Beijing’s latest policy of reining in tutorial schools has been met with a mixed response since it was announced last weekend.
Many tutorial and learning centers throughout China, which would otherwise have had a bumper summer period of takings, now have to dismiss their classes. They face a steep learning curve trying to understand Beijing’s intentions so they can comply.
This is because a policy paper issued by the Chinese State Council and the Communist Party’s Central Committee banned most paid, after-school sessions.
The 30-plus measures contained in the paper are designed for quick nationwide implementation aimed at stopping the bonanza of tutoring and exam cramming this summer, when most classes at public schools are suspended in July and August.
China will stop licensing new tutorial centers and course providers that cater to elementary and high school students. Operations of existing ones will face tougher reviews and be regulated as not-for-profit entities whose programs, online or offline, must be approved by the government.
No classes or prepping can be offered during summer or winter breaks or on national holidays and no listed companies or foreign capital can invest in these tutorial centers.
The slew of measures to tackle China’s years-long proliferation of tutorial schools are described by Xinhua as Beijing’s new “curriculum” for future education reforms to address some of the common gripes of students and parents.
Xinhua cited the instructions from President Xi Jinping to “unfetter” young pupils from the burden of homework and exams and give them more time to play and work out.
Some common complaints center on what some observers see as the private education sector’s “encroachment” on the public system.
Good teachers are poached or recruited as part-time tutors and parents have to pay exorbitant fees to send kids to after-school classes during weekends and long breaks for them to ace exams because these teachers reserve the best of their care and capabilities for such private sessions.
Now, under the new guidelines, a public school teacher would risk being fired or have his qualification revoked if found to be moonlighting for a private learning center.
New Oriental, China’s largest private education company listed in Hong Kong whose share price buckled under the weight of Beijing’s crackdown, has been quick to vow full compliance and follow-up “self-examination and correction.”
The beleaguered education giant with bricks-to-clicks dominance in China said it would strive to be a “valedictorian” and lead the entire sector to enforce and embrace the new rules.
New Oriental has started to pull its courses and exam-related programs that may overlap with those offered at public schools from its website, amid some reports about lay-offs across its campuses in major cities.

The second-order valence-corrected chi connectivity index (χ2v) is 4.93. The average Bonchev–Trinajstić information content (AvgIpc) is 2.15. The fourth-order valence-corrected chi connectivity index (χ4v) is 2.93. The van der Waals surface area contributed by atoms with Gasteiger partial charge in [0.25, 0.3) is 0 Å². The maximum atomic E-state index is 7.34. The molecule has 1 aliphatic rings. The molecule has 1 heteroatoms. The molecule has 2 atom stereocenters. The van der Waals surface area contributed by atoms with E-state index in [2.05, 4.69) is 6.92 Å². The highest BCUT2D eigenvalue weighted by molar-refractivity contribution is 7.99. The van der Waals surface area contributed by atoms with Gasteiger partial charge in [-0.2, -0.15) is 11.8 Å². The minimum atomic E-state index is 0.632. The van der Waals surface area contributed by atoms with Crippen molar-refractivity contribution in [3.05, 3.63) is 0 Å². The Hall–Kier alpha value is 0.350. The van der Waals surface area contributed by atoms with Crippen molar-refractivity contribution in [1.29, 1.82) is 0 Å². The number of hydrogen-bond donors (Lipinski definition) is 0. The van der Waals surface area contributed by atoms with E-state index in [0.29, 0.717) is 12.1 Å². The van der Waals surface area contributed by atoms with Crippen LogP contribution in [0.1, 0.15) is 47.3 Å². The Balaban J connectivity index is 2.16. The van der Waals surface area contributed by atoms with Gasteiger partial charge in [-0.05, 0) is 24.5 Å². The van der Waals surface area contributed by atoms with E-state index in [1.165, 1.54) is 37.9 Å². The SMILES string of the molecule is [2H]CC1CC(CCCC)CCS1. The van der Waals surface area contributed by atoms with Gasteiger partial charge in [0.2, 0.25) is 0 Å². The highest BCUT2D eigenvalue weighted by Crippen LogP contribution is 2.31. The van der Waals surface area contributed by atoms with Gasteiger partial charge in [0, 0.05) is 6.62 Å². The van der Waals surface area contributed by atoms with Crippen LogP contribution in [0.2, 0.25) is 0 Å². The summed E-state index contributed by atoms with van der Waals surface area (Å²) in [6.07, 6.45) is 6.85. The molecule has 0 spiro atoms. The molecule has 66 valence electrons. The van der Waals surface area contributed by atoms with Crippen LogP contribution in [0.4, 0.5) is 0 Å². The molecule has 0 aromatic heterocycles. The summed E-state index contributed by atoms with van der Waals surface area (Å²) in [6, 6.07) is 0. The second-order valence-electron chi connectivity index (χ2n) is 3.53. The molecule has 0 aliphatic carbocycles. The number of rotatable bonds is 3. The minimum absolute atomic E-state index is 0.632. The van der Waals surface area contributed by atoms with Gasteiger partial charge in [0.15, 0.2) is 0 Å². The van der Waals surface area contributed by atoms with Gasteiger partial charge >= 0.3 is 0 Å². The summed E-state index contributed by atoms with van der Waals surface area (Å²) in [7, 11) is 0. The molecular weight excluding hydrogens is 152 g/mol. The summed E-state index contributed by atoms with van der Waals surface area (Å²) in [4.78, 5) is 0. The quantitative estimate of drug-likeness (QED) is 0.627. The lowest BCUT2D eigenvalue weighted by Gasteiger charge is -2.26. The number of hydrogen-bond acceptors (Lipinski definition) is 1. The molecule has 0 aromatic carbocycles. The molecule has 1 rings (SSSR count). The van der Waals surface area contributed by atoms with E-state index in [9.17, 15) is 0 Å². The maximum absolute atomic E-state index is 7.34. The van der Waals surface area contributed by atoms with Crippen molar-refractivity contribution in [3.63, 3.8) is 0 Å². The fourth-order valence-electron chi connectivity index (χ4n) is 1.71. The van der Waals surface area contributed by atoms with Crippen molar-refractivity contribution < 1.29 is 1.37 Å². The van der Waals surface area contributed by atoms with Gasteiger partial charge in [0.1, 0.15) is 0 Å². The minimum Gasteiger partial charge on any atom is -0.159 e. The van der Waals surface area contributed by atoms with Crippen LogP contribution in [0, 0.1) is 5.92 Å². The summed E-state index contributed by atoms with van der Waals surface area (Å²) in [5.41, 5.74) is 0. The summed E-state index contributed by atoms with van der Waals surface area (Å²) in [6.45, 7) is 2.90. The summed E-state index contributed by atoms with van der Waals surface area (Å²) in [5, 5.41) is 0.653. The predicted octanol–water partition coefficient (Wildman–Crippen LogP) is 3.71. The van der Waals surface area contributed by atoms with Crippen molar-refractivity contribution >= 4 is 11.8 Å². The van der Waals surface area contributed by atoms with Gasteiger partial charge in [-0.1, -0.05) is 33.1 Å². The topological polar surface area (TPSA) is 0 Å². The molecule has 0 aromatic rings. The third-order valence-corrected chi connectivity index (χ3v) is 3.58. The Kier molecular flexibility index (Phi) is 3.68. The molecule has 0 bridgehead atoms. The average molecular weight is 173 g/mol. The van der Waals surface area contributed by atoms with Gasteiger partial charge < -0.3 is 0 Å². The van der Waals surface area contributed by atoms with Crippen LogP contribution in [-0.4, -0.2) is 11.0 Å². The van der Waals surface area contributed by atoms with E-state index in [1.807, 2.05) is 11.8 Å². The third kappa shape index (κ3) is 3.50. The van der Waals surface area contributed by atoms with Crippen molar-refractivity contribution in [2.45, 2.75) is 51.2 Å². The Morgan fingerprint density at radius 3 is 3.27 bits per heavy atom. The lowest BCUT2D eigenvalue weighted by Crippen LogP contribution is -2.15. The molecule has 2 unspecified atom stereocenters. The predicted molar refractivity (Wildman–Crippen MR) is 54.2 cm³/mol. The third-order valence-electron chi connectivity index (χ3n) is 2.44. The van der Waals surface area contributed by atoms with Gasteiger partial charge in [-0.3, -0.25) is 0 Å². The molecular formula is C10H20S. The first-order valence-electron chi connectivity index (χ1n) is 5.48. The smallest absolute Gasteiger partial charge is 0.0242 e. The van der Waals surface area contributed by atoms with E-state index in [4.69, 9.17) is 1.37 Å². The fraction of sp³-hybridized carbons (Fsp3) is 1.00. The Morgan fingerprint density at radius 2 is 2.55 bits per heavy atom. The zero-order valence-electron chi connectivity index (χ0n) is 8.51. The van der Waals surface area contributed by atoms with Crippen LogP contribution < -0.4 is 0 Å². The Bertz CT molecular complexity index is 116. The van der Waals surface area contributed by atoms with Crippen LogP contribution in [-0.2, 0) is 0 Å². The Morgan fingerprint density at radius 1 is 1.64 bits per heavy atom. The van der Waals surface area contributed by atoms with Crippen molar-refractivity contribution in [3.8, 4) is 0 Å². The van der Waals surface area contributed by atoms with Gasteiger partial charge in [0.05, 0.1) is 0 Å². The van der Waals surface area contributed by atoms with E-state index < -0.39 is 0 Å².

During New Oriental’s heyday, its founder Yu Minhong, a Peking University (PKU)-turned-education entrepreneur, once told shareholders that his company would seek to carve up a 40% share of China’s burgeoning private tutoring industry valued at US$100 billion.
Yet the old school ethos of getting top grades for top-flight universities and upward mobility runs deep among nearly all Chinese parents, who are eager to know how their kids’ schools stack up against others and want them to fare well academically to gain a passport to success.
Notwithstanding the clampdown, the grey market of private tutoring will still be there and even thrive as long as elite Chinese universities and society at large continue to judge students by their marks in China’s annual, highly competitive gaokao, or the national college admission exam that a student can normally only be allowed to sit once in his lifetime.
The gaokao scores, to a large extent, may decide a student’s academic and career path and even his job, income and social status.
Eric Mer, a PKU associate professor of political sciences, said some parents still had faith in gaokao as a relatively fair and transparent selection system and they all hoped their children could score highly while China’s education system remained highly exam-oriented.
Mer said Beijing’s latest policy paper may decimate the profitability of New Oriental and the like but the demand for private tutoring and supplementary learning would still be there when people thought Beijing had flunked the policy test to ensure fair and equally accessible quality education for all.
The scholar said the latest move could be part of Beijing’s broader consideration to encourage childbearing by making education less costly and stressful, yet the tutoring ban could just be a palliative, not a cure, for the vicious competition perpetuated by gaokao and the lack of quality education as well as pluralistic academic and career pathways.
China News Service also reported that some parents in Shanghai, one of the cities chosen by the Education Ministry to trial a “no exam, no homework” scheme for some elementary school pupils, now assign work to their kids and force them to attend private online classes.
These parents complained to the official news agency that such a well-meaning scheme would hardly relieve their pressure and instead saddle them with additional education costs.
Teachers in Shanghai and elsewhere face bigger workloads. Starting from the next academic year in September, they will have to work extra hours with the launch of school-based after-school learning, support and extramural programs.
China’s newly-installed Education Minister Huai Jinpeng recently promised working parents that school hours would be extended and “synced” with common working hours and that young students would be taken care of after school.